The flip side of being an asshole is being a sucker. If you don’t bargain at all, you are a sucker, and you are seriously missing out on some fun. Looking back, I now recognize that I used to take bargaining too seriously until I learned to enjoy it. Thai people are for the most part really fucking laid back and cool. Deal with vendors who return your smile, and everything will work out fine – don’t forget a lot of vendors are assholes, too, and want nothing but (A) your money and (B) for you to get your unintelligible ass out of their sight, ASAP.
Like I said – it’s all about finding that equilibrium.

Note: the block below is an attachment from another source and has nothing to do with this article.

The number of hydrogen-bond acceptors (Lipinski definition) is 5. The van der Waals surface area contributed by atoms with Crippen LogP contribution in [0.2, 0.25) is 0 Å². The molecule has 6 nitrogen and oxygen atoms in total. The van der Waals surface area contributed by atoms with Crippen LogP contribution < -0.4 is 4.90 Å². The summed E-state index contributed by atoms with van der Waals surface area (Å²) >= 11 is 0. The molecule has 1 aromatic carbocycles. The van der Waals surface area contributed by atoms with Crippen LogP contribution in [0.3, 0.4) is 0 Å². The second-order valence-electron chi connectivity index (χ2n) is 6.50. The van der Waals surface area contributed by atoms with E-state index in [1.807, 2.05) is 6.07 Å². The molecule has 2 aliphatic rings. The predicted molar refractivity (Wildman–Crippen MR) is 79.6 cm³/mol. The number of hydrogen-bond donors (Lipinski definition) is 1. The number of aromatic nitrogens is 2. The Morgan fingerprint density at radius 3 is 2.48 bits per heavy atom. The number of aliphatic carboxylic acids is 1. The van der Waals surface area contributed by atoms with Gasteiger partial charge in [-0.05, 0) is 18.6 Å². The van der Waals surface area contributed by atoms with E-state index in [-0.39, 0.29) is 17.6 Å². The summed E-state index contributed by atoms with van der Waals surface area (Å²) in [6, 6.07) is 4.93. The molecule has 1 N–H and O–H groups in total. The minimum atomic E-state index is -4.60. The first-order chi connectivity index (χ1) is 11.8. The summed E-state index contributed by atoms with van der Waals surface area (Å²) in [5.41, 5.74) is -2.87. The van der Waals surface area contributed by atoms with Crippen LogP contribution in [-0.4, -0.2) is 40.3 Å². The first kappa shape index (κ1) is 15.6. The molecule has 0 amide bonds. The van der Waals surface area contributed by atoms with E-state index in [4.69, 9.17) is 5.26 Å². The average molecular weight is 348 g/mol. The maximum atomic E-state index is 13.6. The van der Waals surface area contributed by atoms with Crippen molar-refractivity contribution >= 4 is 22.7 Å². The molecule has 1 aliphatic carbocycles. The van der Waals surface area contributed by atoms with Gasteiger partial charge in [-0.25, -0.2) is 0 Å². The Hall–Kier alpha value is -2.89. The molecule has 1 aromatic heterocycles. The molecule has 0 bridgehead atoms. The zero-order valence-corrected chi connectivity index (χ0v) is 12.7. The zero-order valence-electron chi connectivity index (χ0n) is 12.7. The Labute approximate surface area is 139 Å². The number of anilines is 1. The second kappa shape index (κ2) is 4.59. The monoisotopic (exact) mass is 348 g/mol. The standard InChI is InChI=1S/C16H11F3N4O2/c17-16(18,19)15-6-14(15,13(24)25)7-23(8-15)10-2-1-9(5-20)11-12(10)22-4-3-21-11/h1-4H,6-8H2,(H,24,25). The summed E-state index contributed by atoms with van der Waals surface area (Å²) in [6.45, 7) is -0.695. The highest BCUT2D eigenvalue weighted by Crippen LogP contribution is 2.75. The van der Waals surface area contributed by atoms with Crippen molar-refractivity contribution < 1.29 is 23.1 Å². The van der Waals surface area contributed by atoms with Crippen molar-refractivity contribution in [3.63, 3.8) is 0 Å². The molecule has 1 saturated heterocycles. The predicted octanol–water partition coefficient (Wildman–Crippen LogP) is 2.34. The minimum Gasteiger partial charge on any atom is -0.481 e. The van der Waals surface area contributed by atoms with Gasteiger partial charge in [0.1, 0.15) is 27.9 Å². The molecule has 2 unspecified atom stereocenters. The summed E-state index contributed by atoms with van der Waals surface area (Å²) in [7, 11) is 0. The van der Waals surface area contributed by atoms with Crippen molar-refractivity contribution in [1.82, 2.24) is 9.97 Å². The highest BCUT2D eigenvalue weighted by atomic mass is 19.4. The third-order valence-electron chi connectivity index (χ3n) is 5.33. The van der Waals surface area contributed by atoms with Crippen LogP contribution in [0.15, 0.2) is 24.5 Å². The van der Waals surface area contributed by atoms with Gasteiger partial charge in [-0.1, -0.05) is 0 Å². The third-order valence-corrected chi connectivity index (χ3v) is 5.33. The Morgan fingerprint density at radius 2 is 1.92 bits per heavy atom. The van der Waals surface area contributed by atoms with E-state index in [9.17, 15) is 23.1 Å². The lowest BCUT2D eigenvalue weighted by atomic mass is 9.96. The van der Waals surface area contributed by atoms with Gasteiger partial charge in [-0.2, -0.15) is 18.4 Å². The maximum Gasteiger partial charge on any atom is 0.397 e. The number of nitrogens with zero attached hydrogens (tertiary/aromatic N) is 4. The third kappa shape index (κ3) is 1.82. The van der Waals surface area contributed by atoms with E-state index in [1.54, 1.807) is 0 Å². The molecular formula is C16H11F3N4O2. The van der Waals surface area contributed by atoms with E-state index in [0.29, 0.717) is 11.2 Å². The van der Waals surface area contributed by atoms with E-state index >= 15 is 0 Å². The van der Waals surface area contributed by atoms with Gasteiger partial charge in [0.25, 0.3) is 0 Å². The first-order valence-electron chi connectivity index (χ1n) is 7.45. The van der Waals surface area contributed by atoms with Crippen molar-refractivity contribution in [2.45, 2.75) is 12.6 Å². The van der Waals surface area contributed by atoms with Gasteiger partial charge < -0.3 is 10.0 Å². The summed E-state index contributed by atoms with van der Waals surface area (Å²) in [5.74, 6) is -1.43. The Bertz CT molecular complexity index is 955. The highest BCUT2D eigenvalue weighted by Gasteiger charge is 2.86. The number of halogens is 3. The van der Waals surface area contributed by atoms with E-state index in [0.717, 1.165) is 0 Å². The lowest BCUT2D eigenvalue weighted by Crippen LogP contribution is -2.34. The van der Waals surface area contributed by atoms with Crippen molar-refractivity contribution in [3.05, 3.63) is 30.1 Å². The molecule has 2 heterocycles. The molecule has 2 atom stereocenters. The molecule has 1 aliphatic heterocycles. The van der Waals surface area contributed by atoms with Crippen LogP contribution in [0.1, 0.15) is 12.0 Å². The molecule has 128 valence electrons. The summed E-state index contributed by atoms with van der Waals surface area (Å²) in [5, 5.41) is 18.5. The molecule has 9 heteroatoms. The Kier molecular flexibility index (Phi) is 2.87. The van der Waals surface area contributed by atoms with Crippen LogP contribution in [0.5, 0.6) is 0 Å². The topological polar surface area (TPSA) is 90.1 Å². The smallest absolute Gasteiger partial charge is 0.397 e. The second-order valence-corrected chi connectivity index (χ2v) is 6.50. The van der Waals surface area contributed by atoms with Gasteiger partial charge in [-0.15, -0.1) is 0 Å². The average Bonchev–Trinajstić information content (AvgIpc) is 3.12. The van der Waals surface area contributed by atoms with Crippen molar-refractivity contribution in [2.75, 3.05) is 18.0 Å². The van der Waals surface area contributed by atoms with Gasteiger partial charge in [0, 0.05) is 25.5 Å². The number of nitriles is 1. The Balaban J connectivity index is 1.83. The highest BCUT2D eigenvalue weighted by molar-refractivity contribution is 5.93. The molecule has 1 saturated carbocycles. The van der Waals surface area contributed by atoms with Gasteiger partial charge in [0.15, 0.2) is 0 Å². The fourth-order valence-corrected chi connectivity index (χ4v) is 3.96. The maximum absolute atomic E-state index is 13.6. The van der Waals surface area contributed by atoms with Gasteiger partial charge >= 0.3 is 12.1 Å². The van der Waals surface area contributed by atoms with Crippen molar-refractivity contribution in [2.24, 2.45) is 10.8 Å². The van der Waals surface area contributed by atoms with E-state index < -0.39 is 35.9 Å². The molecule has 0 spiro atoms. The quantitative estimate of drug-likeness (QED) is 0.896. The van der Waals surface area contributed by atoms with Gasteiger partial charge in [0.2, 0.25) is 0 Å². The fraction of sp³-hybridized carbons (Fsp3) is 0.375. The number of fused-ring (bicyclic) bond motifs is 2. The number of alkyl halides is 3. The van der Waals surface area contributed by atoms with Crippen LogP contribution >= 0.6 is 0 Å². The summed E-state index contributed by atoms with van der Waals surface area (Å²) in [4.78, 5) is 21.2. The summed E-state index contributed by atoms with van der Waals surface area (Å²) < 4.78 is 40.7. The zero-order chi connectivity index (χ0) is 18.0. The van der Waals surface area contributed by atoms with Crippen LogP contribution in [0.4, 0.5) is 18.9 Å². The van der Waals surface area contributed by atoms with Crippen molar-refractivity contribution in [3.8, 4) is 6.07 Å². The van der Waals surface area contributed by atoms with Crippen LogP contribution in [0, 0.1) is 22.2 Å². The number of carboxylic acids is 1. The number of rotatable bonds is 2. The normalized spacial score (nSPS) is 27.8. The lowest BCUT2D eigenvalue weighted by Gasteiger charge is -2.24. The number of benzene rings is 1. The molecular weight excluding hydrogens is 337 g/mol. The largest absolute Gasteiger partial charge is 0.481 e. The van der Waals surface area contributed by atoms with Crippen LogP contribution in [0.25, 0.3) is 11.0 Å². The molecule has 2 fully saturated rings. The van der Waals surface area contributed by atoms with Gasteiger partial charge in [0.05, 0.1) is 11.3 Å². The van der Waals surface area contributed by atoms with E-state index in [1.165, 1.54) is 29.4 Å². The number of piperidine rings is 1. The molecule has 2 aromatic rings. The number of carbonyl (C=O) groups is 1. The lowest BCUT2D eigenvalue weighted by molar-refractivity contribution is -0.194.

This is not a sophisticated game like buying high-quality knockoffs in Korea; no layer cakes here. This is a simple exercise in basic bargaining:
“How much for this?”
“Can you give me a good price?”
“How about ____?”
” No? What if I buy two/a dozen/____?”
“Is that the best you can do?”
“C’mon, meet me halfway!”
And that is the template for a basic bargaining approach. You will learn many others in your travels, grasshopper. But you will always return to the basics.